Fact one: scarecrows are scary. Really. Take a look at Jeepers Creepers - a sadly underrated movie, genuinely frightening early on. There's a reason the Creeper's done up to look like a scarecrow. They're scary in the same way that proper zombies are scary: they're all kinds of pathetic at first, shambling towards you spilling straw everywhere. Their heads are turnips! Turnips! They keep falling down! They're funny! Then all of a sudden they've got you by the throat and are pummelling your head and suddenly you've been killed by Worzel Gummidge. That's frightening for you. The living scarecrows - the titluar Hollow Men - follow this unwritten rule to the letter, with an extra layer of unease growing from the fact that they used to be people.

Fact two: no matter how scary scarecrows are: people are scarier. People are the scariest things ever. Especially in-bred country people. I live in the country. Everyone on my street is related to everyone else (except our family, obviously). The Hollow Men takes this cliche and exaggerates it. Hexen Bridge has had a steady birth\death rate forever. Everyone really is related to everyone else. The other thing is that Hexen Bridge is full of bad, bad, bad people. The earlier criticisms made by Brett Walther are valid: no-one's very nice, or sympathetic, so you could be forgiven for not wanting to follow them. But it wasn't a problem for me - I had the Doctor and Ace to watch, and even if the other characters aren't entirely likeable, they are at least interesting, especially considering that the dark streaks of their nature are eventually identified as being due to manipulation from Jack I' The Green - the upshot being that you can see the good people underneath at times, giving the book a certain depth of texture.

Besides, however two-faced Rebecca may be (and is), and how conscienceless Trevor may be (and is), and how weaselly Denman may be (and is), there's no way they deserve the many many (many) quite breathtakingly crap things that happen to them, including heartbreak, suicide and two, maybe three different forms of physical violation (Don't worry, this is Topping\Day, not Terrance Dicks, and the latter is handled with the exactly right kind of discreetly disturbing tact). The bases are also covered by the prologue and epilogue - one of the most nonchalantly vile characters is visited (we find out later) after the events of the book have played out for the Doctor. It's genuinely touching, especially the contrast between the rather nice kid (listens to Elgar, you know) and the drug dealing Scouse arsehole he grows into courtesy of Jack I' The Green.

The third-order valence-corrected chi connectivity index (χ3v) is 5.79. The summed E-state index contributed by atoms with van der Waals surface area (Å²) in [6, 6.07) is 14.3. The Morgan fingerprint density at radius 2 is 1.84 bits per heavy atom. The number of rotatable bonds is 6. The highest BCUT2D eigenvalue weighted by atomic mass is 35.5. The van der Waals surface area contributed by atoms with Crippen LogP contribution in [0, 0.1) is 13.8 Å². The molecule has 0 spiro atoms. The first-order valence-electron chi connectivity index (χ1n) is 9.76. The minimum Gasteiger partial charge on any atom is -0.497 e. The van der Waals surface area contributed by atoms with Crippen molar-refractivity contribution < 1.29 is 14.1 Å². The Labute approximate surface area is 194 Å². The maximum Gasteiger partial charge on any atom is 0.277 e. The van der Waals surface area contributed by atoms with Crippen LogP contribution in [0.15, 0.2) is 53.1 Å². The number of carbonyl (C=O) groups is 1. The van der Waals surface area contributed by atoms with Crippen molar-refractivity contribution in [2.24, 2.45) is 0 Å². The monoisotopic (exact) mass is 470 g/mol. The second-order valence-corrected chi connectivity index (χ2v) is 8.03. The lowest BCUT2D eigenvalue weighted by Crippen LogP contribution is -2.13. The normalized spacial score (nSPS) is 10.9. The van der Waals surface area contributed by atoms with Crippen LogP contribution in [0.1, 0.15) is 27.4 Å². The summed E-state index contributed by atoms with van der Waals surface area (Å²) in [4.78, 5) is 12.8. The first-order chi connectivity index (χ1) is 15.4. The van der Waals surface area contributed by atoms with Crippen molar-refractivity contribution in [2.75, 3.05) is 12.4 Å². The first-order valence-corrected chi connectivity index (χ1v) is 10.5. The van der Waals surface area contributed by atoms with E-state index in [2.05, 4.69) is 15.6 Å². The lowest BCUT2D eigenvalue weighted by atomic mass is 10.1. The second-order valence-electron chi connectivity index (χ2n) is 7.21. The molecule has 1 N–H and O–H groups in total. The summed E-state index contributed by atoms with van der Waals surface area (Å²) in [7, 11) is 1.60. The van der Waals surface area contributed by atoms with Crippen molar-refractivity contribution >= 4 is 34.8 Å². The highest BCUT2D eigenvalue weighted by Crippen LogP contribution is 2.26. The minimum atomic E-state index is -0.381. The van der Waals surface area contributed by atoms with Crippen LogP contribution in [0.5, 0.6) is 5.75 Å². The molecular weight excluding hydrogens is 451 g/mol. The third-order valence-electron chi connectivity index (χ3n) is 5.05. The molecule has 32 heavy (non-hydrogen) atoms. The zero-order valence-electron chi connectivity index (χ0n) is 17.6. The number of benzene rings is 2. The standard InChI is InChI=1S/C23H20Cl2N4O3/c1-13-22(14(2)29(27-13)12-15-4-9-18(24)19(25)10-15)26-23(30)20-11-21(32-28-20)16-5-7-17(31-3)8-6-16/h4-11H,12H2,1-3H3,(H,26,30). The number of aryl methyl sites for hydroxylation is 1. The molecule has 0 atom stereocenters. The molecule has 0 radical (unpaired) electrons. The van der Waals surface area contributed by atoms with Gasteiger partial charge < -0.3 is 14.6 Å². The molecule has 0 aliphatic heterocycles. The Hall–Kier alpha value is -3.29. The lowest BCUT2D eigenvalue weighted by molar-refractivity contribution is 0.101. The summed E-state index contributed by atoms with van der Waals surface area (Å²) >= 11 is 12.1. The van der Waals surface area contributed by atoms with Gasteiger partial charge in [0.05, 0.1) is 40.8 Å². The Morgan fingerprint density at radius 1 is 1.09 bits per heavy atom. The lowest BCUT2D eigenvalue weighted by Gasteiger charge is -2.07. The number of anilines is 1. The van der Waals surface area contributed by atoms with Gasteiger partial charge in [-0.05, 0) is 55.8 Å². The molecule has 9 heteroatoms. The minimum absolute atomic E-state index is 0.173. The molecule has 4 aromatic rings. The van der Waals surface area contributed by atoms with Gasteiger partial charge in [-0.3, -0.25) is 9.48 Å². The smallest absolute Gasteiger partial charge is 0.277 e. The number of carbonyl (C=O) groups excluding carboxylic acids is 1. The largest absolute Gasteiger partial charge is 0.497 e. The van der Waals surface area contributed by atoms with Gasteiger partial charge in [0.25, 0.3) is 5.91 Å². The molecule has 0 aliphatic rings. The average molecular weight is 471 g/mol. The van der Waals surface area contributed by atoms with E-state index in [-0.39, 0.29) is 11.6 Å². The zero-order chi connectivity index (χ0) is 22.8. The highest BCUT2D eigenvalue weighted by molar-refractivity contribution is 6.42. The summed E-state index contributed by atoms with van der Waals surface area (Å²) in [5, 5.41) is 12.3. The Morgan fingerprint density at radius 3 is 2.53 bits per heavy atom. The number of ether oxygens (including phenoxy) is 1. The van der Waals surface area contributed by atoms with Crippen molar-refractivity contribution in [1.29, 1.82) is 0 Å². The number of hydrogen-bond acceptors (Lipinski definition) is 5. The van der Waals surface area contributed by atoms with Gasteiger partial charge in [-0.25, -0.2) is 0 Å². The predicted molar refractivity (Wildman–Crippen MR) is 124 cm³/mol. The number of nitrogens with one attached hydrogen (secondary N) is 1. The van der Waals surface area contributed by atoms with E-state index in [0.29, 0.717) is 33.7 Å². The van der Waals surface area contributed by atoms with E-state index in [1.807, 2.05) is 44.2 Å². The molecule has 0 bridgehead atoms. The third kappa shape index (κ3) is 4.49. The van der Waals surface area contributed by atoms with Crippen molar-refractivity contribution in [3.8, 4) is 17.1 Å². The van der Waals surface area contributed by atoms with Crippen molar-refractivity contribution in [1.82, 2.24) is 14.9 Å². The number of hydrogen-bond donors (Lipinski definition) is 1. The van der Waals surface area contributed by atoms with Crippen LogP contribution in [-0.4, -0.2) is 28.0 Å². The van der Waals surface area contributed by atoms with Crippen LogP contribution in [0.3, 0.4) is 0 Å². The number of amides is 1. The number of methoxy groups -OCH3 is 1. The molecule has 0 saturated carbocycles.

Random thoughts: the First Prologue gets huge brownie points from me for featuring Judge Jeffreys, one of English history's most complete and utter bastards. He was a vindictive, possibly psychotic maniac who'd been given the power of life and death over all of you! Seriously, imagine Hindle from Kinda in 17th Century dress playing at being God, you've got Judge Jeffreys. Unfortunately, Jeffreys has been - not forgotten exactly, but marginalised a bit, so it's nice to see the git here.

The bad guy's called Matthew Hatch, and is described as having "something of the night about him". So I imagine he's to be equated with Michael Howard. Michael Howard, for those who don't know, is (since the end of 2003) the leader of Her Majesty's Opposition, a man vaguely reminiscent of a sanctimonious vampire iguana. Used to be Home Secretary in the Conservative Governments of the 1990s. The point is, imagining the bad guy as Michael Howard made it that much easier to hate him.

p63/64. Is it me, or is that a shot-for-shot remake of the opening scene of State Of Decay? Also, the end of Chapter Seven made me quite genuinely upset.